A collection of Mercedes-Benz C111 models at the Mercedes Museum

5. Mercedes-Benz 250 SL

The two-seater Mercedes-Benz 250 SL production lasted for just two years from 1966 to 1968 making it one of the rarest classic pieces ever to be built by Mercedes-Benz.

It came with an all-new 2.5 Liter Inline 6 cylinder M129 engine and an option of three transmissions, the 4 or 5-speed manual transmission, and the 4-speed automatic transmission. The engine could deliver as much as 148 hp and 159 lb-ft torque.

The 250 SL was offered in a number of body styles including the hardtop versions and the cabriolet body style. The 250 SL currently attracts as much as $100,000 in auction price.


Its production spanned only 2 years


The sedan body type is very hard to be seen nowadays


Aside from the hardtop version, an open-top was available too


The Mercedes-Benz SL 250 has a current price tag set at $100,000

>>> More topics on Naijauto.com: Tips & Advice, Car Prices, Reviews, and Cars for sale!

6. Mercedes-Benz 600

The Mercedes-Benz 600 remains one of the most sought after Classic Limousines of all time, even attached with the nickname the favorite vehicle of notorious figures. This elegant luxury ride was the flagship model of Mercedes-Benz at the time and housed the company's largest engine of that era.

Production of the Mercedes-Benz 600 started sometime in 1963 and was offering different body styles while also coming in two wheelbase lengths. The standard and shorter wheelbase were used in building the standard Mercedes-Benz 600. On the other hand, the longer wheelbase was utilized in building the Mercedes-Benz 600 Pullman with the Landaulet body style.


One of the most sought after classic Limousines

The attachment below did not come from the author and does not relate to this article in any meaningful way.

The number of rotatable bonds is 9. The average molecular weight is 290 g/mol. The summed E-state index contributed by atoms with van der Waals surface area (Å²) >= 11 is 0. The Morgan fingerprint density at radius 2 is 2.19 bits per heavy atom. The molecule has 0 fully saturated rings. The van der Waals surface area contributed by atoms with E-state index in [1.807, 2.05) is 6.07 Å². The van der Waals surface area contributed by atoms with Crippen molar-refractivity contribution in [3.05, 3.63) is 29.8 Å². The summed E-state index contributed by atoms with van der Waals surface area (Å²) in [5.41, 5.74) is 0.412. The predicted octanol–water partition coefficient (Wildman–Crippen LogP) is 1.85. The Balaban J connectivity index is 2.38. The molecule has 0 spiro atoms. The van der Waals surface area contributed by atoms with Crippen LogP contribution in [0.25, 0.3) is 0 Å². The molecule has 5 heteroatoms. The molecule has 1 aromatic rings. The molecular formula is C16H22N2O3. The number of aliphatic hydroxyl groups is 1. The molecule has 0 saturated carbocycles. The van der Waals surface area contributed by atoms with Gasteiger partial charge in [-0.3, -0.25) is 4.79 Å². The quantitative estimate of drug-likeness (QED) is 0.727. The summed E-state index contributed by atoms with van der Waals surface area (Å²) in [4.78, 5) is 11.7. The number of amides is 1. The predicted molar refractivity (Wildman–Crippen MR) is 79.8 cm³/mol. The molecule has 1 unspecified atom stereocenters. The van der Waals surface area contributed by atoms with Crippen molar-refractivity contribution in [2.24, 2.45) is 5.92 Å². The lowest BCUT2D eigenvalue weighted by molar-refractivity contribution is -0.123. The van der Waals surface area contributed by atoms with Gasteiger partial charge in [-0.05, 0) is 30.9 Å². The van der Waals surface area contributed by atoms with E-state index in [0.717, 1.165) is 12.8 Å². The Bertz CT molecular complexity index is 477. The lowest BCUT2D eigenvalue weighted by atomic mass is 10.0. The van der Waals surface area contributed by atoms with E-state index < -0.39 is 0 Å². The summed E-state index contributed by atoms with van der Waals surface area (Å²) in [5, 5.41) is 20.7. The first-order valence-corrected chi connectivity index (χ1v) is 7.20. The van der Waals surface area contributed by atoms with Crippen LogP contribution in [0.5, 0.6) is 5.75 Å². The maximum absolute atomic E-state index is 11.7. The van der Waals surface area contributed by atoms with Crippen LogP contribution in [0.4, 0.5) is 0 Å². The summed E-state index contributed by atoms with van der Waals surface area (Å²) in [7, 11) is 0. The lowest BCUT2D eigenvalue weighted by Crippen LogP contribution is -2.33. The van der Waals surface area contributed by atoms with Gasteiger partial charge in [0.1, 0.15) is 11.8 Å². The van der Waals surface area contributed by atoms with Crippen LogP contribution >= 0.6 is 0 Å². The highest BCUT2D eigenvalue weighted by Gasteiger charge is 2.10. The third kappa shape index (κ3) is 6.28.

The Mercedes-Benz 600 was initially powered by a 6.3 Liter M100 V8 engine that supplied a usable power output of about 250 hp and 371 lb-ft of torque. But by 1968 this engine was replaced by a 6.8 Liter M100 engine that delivered 282 hp and 410 lb-ft torque. Till this day, the Mercedes-Benz 600 and the Mercedes-Benz 600 Pullman Landaulet remain one of the most iconic and most wanted Limousine models.


It was badged a bad name with the favor of notorious figures


The Mercedes-Benz 600 Pullman Landaulet viewed from behind

>>> For the car-buying and selling tips, click here now!

7. Mercedes-Benz 300 W186

This was another classic built by Mercedes-Benz just after the end of the Second World War. It was such a stately and grand auto piece that Germany's first-ever Chancellor Konrad Adenauer would have several body designs of the W186 in his fleet. As a result, the W186 will be nicknamed the “Adenauer Mercedes” in recognition of Chancellor Konrad Adenauer's love for the car.

The Mercedes-Benz 300 W186 was built on the very reliable X-frame chassis and came with a 3.0 Liter Inline 6 cylinder M186 engine that was accompanied by a 4-speed manual transmission which worked together to supply about 113 hp.

The vehicle came with features like the safety door lock that kept the doors on lock except intentionally opened by the driver or passenger, heating and air conditioning options, as well as the power steering.


Emerging from the second world war, the car was expected to resume the manufacturer's influence in the car market


Adenauer Mercedes was Mercedes-Benz's  statement car after the WWII

Video: Classic Cars for Sale: Mercedes-Benz ALL TIME STARS

Those are some of the coolest and toughest looking classic cars from Mercedes-Benz. We hope you enjoyed it, please do well to share with a friend on your social media pages. Do come back and enjoy our exciting and fun articles.

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Henry Egan

Henry Egan


Henry Egan a poet, essayist, content writer, blogger and technical writer who is willing to read just that last material to develop the best content possible. Henry feels he is more of a new generation writer with a sassy and swanky style. You can be sure you'll get all the facts in and never get bored with his articles.

He has got a flair for technical reviews on automobile and cars. He studied Mechanical Engineering but his first love remains Literary Art.